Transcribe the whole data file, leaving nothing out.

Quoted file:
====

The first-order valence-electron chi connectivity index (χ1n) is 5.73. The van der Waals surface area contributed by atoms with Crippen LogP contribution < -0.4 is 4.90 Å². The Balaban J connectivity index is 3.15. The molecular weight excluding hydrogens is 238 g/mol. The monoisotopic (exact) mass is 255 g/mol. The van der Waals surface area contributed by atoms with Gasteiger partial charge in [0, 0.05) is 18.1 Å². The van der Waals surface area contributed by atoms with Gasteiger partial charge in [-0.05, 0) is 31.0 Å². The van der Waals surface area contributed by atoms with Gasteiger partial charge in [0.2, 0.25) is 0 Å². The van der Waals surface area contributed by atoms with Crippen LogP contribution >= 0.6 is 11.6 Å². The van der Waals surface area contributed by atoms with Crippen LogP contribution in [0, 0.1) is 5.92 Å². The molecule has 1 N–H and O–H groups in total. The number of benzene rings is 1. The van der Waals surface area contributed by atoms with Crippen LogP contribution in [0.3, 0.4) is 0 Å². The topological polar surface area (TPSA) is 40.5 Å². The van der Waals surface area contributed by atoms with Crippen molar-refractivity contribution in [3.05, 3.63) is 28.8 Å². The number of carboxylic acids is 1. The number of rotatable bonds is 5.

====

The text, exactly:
The first-order valence-electron chi connectivity index (χ1n) is 5.73. The van der Waals surface area contributed by atoms with Crippen LogP contribution < -0.4 is 4.90 Å². The Balaban J connectivity index is 3.15. The molecular weight excluding hydrogens is 238 g/mol. The monoisotopic (exact) mass is 255 g/mol. The van der Waals surface area contributed by atoms with Gasteiger partial charge in [0, 0.05) is 18.1 Å². The van der Waals surface area contributed by atoms with Gasteiger partial charge in [-0.05, 0) is 31.0 Å². The van der Waals surface area contributed by atoms with Gasteiger partial charge in [0.2, 0.25) is 0 Å². The van der Waals surface area contributed by atoms with Crippen LogP contribution >= 0.6 is 11.6 Å². The van der Waals surface area contributed by atoms with Crippen LogP contribution in [0, 0.1) is 5.92 Å². The molecule has 1 N–H and O–H groups in total. The number of benzene rings is 1. The van der Waals surface area contributed by atoms with Crippen LogP contribution in [0.3, 0.4) is 0 Å². The topological polar surface area (TPSA) is 40.5 Å². The van der Waals surface area contributed by atoms with Crippen molar-refractivity contribution in [3.05, 3.63) is 28.8 Å². The number of carboxylic acids is 1. The number of rotatable bonds is 5.